Our goal was to curate a group exhibition of a dozen artists from Black, white, Indigenous, Asian and mixed backgrounds in 2018 while staying true to the mission Robert McMichael imagined when he built his gallery in 1955.

Curating is like DJing

In order to accomplish the daunting task of curating a public art exhibition focused on the multiplicity Toronto hip hop, I relied on the skills and values I learned as a DJ.

For 18 years, I hosted and sometimes DJ’d with my team members Kareem, Martin and DJ Spontaneous. We used our research and taste-making skills to find, create and present original songs and remixes. We relied on interactions with callers, guests and the music itself. Spontaneity and improvisation were central to the process.

An image from the show, ‘…Everything Remains Raw’ by EGR aka Erica Balon, Boom Box Love, 2018. Aerosol enamel and acrylic paint on wood panel (96 x 144 inches). Photo courtesy of the McMichael Canadian Art Collection .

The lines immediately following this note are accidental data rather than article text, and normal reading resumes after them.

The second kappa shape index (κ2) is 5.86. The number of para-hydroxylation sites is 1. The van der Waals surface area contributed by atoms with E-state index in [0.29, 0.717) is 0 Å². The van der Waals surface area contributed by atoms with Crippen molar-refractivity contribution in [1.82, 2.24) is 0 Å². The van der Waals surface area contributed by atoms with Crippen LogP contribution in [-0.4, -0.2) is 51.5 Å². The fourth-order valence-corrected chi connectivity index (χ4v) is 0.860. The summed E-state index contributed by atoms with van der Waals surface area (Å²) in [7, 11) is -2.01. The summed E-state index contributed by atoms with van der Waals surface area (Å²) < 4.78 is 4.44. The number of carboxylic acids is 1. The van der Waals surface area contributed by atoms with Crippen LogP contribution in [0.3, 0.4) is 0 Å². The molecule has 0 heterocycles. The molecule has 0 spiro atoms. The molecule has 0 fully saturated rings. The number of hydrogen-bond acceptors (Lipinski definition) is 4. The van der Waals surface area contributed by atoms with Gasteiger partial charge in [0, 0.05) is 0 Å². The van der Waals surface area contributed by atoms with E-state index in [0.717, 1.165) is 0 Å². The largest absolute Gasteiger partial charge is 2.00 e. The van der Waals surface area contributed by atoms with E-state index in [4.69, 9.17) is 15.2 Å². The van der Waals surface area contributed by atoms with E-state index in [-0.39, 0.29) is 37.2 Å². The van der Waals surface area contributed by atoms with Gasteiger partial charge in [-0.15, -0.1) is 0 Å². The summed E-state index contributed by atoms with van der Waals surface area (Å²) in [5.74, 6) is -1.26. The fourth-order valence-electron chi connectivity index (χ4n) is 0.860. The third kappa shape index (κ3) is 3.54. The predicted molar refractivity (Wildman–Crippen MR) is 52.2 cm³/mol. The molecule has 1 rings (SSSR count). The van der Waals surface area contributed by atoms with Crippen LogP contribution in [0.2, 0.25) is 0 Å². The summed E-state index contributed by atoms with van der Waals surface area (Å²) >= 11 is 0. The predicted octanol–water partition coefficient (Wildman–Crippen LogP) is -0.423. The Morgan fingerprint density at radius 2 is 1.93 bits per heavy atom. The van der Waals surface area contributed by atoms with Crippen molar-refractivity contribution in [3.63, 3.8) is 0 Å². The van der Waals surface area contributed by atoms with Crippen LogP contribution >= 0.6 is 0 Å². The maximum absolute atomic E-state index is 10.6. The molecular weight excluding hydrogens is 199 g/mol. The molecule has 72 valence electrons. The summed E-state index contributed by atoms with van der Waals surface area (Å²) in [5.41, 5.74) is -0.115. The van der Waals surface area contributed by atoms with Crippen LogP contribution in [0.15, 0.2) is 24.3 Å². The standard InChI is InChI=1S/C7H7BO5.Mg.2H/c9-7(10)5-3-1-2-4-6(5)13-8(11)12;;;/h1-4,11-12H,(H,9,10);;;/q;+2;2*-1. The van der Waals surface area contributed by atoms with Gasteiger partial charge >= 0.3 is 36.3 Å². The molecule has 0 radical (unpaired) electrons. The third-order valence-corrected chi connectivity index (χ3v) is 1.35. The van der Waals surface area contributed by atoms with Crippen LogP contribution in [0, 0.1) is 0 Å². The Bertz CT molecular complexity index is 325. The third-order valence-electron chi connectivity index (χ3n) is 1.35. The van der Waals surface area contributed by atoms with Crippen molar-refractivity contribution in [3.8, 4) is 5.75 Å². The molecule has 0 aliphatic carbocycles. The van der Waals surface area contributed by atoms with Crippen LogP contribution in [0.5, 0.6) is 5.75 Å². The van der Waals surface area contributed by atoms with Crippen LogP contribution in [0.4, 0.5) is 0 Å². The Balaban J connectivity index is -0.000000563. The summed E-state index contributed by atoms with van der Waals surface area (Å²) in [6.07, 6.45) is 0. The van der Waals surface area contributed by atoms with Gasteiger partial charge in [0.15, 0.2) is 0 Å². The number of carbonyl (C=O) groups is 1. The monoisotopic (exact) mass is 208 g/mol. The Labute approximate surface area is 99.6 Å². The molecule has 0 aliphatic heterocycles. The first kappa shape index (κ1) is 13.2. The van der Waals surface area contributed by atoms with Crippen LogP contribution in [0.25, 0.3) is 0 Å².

Many of these collaborative techniques became critical to the success of “…Everything Remains Raw.” We put diversity at the core and worked with the artists to help create an inclusive exhibition.

Diversity at the core

Through an improvisatory outdoor video works by Mark Valino (in collaboration with various dancers), I encouraged an appreciation of the work of Tom Thomson.

‘Everything Remains Raw…’gallery exhibition. Photo courtesy of the McMichael Canadian Art Collection.

David Strickland’s Owl Series was opened up by Norval Morrisseau’s brightly coloured Thunderbird with Inner Spirit allowed for a glimpse into the usage of Cree, Haida and various other Indigenous symbols.

Sheinina Raj’s Ghost of Ghetto Concept (1998) and Elicser’s TDot Roof Tops (2018) both fostered a different appreciation of landscape and environment, one that speaks with and to works by A.Y. Jackson and Emily Carr, among others.